Jurickson Profar 2013 Top Prospect Video (

Many of the prospects who could potentially be available may very well depend on whoever ends up with David Price if and when he gets moved.  I’ve heard rumors that Arizona, Seattle, and Texas are all interested which could lead to a bidding war.  I’m fairly certain if any of these teams ended up acquiring him at least one (maybe both for Arizona and Seattle) of the shortstops mentioned for each team would be involved.  It will be interesting to see how all of this plays out.

I still believe the Mets will end up with Tejada manning the position on opening day which I am somewhat okay with.  I think trading for any of the shortstops Ken Rosenthal mentioned would be a haphazard decision.  If you’re taking a chance on a young shortstop, why not let it be Tejada and not give up any prospects or established major leaguers?  Although he’ll never be an exciting player, he showed some promise in 2012 where he looked like he could be an average regular.  I don’t think he is the shortstop of the future but I am interested to see if he is able to rebound from an atrocious 2013.  In a perfect world, I would hope Tejada has a successful season to build his trade value going into next offseason during which I think the Mets should sign a reliable free agent shortstop.  His ‘voluntary’ attendance at fitness camp in Michigan this offseason has impressed both Terry Collins and Sandy Alderson so I bet they are willing to give him one last chance with a short leash.  It would certainly be risky because the Mets have literally no other options in-house but, hey, what’s life without taking chances?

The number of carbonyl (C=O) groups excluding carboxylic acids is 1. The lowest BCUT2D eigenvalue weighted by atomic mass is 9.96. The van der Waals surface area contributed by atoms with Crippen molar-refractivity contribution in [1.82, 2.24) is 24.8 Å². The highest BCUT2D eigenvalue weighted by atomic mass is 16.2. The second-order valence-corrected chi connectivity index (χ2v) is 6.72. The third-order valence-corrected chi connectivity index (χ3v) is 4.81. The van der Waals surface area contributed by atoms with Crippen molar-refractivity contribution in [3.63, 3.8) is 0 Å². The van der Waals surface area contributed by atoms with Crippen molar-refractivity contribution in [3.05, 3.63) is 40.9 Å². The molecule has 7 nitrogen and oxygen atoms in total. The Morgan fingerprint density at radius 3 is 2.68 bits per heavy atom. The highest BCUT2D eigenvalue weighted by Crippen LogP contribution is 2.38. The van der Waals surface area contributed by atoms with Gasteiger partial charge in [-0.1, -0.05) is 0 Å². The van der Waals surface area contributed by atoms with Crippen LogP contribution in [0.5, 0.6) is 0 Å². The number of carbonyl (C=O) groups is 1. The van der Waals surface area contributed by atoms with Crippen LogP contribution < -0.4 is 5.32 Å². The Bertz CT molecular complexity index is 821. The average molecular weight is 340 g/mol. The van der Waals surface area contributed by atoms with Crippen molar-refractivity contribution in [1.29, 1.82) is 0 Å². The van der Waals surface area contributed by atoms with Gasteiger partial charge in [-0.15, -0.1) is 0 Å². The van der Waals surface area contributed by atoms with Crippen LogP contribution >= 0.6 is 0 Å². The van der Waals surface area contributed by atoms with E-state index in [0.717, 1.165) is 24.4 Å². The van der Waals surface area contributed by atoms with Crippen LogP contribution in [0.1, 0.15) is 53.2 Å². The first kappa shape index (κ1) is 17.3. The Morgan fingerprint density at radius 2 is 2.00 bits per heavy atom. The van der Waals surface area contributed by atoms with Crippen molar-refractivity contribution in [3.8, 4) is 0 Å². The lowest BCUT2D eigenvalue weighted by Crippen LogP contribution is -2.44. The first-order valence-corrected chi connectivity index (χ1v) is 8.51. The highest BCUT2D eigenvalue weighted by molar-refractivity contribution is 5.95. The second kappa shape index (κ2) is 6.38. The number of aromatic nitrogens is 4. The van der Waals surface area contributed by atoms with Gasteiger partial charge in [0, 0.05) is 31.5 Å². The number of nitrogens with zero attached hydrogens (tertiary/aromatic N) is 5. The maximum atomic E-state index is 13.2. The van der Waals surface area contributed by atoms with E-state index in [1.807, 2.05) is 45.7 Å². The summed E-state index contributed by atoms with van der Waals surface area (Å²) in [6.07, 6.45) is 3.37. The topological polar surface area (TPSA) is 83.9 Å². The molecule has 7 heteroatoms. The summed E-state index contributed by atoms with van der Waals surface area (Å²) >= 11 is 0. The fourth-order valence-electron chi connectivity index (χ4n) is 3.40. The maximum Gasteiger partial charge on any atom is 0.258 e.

With all this on the table, who would you most like to see in orange and blue on opening day from this list?

Presented By Diehards

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Mets Officially Announce Chris Young Signing Tue, 26 Nov 2013 21:59:46 +0000 chris-young

After passing his physical, the Mets officially announced the signing of our new rightfielder Chris Young this afternoon.

“Chris has had a distinguished career to this point and we think with regular playing time we think he can return to his all-star caliber performance,” GM Sandy Alderson said.

“He’s a tremendous defensive outfielder, brings some power, the approach we’re looking for offensively and some speed on the bases.”

Alderson said that Young could bat anywhere from 5-7 in the lineup.

Young said he spoke to David Wright multiple times on the phone before signing with the Mets, so credit the Captain for helping the Mets to land this sought after player who was being pursued by the Cubs, Giants, Royals and Red Sox before he decided to sign with the Mets..

Young Is Exactly Who We Think He Is

If you’ve read anything I’ve written here, you know that I try my best to support this organization in their decisions. I’m a fan of the team – I supported Minaya to the end, I will support Alderson to the end. Why? Because if I’m gonna be a fan of a team, I’m doing it with the mindset that in order for me to be happy – I need the men who make decisions to succeed.

Ever since Chris Young signed, there seems to be an onslaught of opinions being tossed around. I tried to look at them all, and come up with as informed a decision as I could as to whether or not I liked the acquisition.